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La Plata County may propose slashing Visit Durango’s tax revenue

Voters could be asked whether to reallocate up to $500,000 annually
La Plata County may ask voters in November whether they want to reallocate up to $500,000 of lodgers tax revenue from Visit Durango. Currently, the destination management and marketing organization receives 100% pass-through of the tax. (Jerry McBride/Durango Herald file)

A potential ballot measure may ask voters in November if they wish to reallocate up to $500,000 annually of lodgers tax revenue collected in the county to address issues such as child care access for workers.

Currently, all of the county’s lodgers tax revenue – close to $1 million annually – funds Visit Durango.

The tax is paid by out-of-town visitors who rent units for less than 30 days.

Around 90% of the destination management and marketing organization’s $3.2 million annual budget comes from the lodgers tax collected in the city of Durango and La Plata County. The city collects a 5.25% tax on short-term stays inside city limits and the county collects a 2% tax on stays inside the county but outside city limits.

Citing results from an annual survey, the county is considering a ballot measure that would ask voters to redirect somewhere between 30% and 50% – $300,000 to $500,000 – to other tourism-related causes.

Two years in a row, the poll found that around 85% of voters would support shifting the money away from Visit Durango.

“This would allow for investing in the workforce that supports the robust tourism our community enjoys as a vibrant mountain destination,” county spokesman Ted Holteen said in a written statement.

Holteen is the county’s representative on the Visit Durango Board.

Visit Durango Executive Director Rachel Brown said the survey is flawed, and said she and county leaders were working together to avoid making too hasty a decision.

The survey question informed respondents that the lodgers tax revenues are used “for advertising and marketing for tourism,” and asked whether they would support “shifting more funds … to other purposes related to the impacts of tourism, such as housing and childcare for the tourism-related workforce, including seasonal workers, and for other workers in the community, with less funding for tourism marketing.”

“They described our services as strictly advertising and marketing for tourism, which does not even crack the surface of the breadth of what we do for the community,” Brown said. “We’re a destination management marketing organization, we practice sustainable tourism marketing, and we do feel that if that had been accurately described in the question, the results would have come out differently.”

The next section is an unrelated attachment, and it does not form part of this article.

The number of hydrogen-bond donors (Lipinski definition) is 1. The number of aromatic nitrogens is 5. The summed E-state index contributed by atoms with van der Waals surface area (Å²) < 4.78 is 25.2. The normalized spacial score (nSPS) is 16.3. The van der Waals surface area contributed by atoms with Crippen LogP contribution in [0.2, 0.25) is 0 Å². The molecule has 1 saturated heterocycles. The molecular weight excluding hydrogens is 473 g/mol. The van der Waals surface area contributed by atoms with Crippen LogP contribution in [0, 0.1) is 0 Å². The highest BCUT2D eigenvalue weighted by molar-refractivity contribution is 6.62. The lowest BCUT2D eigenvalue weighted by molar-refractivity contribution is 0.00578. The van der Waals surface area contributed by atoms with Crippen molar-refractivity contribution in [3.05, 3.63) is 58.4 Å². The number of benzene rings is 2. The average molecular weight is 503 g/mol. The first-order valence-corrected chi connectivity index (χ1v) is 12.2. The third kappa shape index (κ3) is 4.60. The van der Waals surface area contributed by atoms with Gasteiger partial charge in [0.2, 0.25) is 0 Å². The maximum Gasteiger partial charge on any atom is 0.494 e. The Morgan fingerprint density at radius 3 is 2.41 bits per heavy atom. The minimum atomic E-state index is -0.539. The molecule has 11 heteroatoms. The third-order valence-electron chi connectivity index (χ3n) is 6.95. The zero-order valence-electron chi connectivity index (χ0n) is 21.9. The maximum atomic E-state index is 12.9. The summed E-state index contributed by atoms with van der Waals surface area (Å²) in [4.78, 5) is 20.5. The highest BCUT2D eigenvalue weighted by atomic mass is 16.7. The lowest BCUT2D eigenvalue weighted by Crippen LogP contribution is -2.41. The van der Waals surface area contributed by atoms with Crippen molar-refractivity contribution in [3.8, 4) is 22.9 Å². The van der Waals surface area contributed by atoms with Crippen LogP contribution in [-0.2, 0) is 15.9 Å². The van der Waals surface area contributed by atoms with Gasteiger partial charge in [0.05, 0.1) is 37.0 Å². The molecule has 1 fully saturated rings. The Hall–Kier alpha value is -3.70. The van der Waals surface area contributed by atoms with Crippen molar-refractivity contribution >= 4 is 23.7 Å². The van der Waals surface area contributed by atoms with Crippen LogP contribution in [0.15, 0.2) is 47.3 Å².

The organization has, in recent years, shifted its image and mission away from purely marketing toward a posture that also addresses the impacts of tourism. This began in 2019, when the organization disposed of the “destination marketing” label and became a destination management and marketing organization.

“For us, it’s not just a pivot, it’s an entire 180,” Brown said previously.

She is concerned that slashing the organization’s budget by as much as 15%, as may be proposed, will demand cuts in both marketing and management.

Marketing cuts to the county-related services would impact parts of the economy such as condo rentals near Purgatory Resort, while cuts to management activities could detract from partnerships with organizations such as the San Juan National Forest, Colorado Parks and Wildlife, San Juan Mountains Association and Durango Trails.

“We do a lot of stewardship messaging – a majority of our marketing is sustainability and stewardship,” she said. “You’ve probably seen banners up over Main (Avenue) or ads on Facebook talking about safe backcountry recreating, following fire safety restrictions – things like that. So a lot of that education piece would go away as well.”

County officials are stressing that the concept is still in its infancy. The Board of County Commissioners has not yet considered ballot language, Holteen said, nor has it specifically decided where the revenue might be directed.

He indicated that support for organizations providing child care seems to be the most likely use of money, given that the $500,000 would not make a significant dent in most affordable housing projects.

If a question were to be posed to voters, it would have to happen in an even-year, per state law. Holteen indicated that if commissioners do decide to pursue a reallocation, it is likely to be put before voters this November, rather than in 2026.


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